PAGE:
EICS4Med 2011 workshop - June 13, Pisa, Italy
1st International Workshop on Engineering Interactive Computing Systems for Medicine and Health Care
at ACM SIGCHI Symposium on Engineering Interactive Computing Systems (EICS)
Pisa, Italy - June 13, 2011
Aims and scope
Healthcare systems are increasingly characterized by the heterogeneity of devices. Such systems exploit various technologies such as ever smaller mobile devices, location and tracking tools, as well as wearable, portable, and implantable medical sensors. Furthermore, healthcare systems are increasingly characterized by the heterogeneity of their users. Designing highly interactive computing systems to take advantage of the potential of such a variety of devices to deliver reliable solutions to real problems is a major challenge. Estimates of the number of adverse events (i.e., distinctly bad outcomes for patients) in healthcare vary, but are generally agreed to be around 10% of patients admitted to hospitals in most advanced healthcare systems. Many of these events involve errors with interactive medical devices. Some of these devices are intended to be used by people without extensive training; if nurses, doctors or patients misread the devices or make slips when setting up doses then this can, and unfortunately does, result in incorrect treatment, and may even kill. Modern healthcare is relying increasingly on a variety of devices, both in hospitals and by patients or their carers at home. It is vital that they are both reliable and easy to use: that they are well-engineered dependable systems that interoperate with many other systems in the context of use.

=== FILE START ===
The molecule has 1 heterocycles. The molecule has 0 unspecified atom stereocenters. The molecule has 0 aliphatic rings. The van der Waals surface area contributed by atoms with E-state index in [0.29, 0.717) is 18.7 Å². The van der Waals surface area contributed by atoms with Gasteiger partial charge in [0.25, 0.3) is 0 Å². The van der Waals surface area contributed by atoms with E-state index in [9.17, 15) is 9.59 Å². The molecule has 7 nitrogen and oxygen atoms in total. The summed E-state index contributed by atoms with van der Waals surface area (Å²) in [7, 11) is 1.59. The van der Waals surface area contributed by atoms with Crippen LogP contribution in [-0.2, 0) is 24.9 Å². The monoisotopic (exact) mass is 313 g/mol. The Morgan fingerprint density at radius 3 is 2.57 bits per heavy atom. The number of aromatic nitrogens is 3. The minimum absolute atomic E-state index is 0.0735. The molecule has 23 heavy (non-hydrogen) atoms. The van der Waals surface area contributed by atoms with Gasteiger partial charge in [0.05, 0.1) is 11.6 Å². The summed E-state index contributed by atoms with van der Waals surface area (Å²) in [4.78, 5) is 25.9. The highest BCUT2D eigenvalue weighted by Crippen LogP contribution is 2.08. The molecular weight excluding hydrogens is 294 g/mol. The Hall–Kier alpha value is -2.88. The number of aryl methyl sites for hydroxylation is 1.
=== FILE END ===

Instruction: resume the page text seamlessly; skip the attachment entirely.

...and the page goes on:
Held in conjunction with in the ACM EICS 2011 symposium, the EICS4Med workshop aims to bring together top researchers both from academia and industry to stimulate research and create interdisciplinary collaboration links allowing the exploration of new frontiers in the area of interactive computing systems. The goal is to provide a forum for researchers and practitioners to present and discuss innovations in the interrelation of medical, environmental, technical and human factors and their consequences for the design, use and acceptance of interactive computing systems in the healthcare field. The workshop will develop a roadmap for future research on design and dependability for interactive medical systems.
Ann Blandford, UCLIC - University College London, UK
Giuseppe De Pietro, ICAR-CNR, Italy
Luigi Gallo, ICAR-CNR, Italy
Andy Gimblett, FIT Lab - Swansea University, UK
Patrick Oladimeji, FIT Lab - Swansea University, UK
Harold Thimbleby, FIT Lab - Swansea University, UK